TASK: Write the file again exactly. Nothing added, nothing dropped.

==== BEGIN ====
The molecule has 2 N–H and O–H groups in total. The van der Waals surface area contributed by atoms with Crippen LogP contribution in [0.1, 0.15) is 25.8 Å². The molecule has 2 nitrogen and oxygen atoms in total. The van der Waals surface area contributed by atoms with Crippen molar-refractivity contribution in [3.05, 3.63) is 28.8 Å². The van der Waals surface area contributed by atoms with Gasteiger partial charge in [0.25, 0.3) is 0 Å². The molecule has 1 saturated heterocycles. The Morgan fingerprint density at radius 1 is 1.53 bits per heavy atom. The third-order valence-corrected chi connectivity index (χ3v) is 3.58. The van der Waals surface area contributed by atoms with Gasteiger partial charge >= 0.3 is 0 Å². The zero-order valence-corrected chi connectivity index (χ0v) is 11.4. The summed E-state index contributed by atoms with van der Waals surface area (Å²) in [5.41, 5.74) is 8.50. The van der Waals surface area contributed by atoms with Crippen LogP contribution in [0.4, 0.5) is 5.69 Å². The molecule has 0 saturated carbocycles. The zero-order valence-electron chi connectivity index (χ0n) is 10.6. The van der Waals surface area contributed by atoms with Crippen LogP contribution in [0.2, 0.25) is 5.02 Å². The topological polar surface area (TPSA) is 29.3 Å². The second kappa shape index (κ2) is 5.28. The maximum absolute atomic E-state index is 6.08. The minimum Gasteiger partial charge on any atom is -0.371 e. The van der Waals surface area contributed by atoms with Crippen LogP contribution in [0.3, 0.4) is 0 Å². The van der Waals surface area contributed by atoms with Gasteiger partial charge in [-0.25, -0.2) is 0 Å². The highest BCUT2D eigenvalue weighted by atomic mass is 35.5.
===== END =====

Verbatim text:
The molecule has 2 N–H and O–H groups in total. The van der Waals surface area contributed by atoms with Crippen LogP contribution in [0.1, 0.15) is 25.8 Å². The molecule has 2 nitrogen and oxygen atoms in total. The van der Waals surface area contributed by atoms with Crippen molar-refractivity contribution in [3.05, 3.63) is 28.8 Å². The van der Waals surface area contributed by atoms with Gasteiger partial charge in [0.25, 0.3) is 0 Å². The molecule has 1 saturated heterocycles. The Morgan fingerprint density at radius 1 is 1.53 bits per heavy atom. The third-order valence-corrected chi connectivity index (χ3v) is 3.58. The van der Waals surface area contributed by atoms with Gasteiger partial charge >= 0.3 is 0 Å². The zero-order valence-corrected chi connectivity index (χ0v) is 11.4. The summed E-state index contributed by atoms with van der Waals surface area (Å²) in [5.41, 5.74) is 8.50. The van der Waals surface area contributed by atoms with Crippen LogP contribution in [0.4, 0.5) is 5.69 Å². The molecule has 0 saturated carbocycles. The zero-order valence-electron chi connectivity index (χ0n) is 10.6. The van der Waals surface area contributed by atoms with Crippen LogP contribution in [0.2, 0.25) is 5.02 Å². The topological polar surface area (TPSA) is 29.3 Å². The second kappa shape index (κ2) is 5.28. The maximum absolute atomic E-state index is 6.08. The minimum Gasteiger partial charge on any atom is -0.371 e. The van der Waals surface area contributed by atoms with Crippen LogP contribution in [0.3, 0.4) is 0 Å². The van der Waals surface area contributed by atoms with Gasteiger partial charge in [-0.25, -0.2) is 0 Å². The highest BCUT2D eigenvalue weighted by atomic mass is 35.5.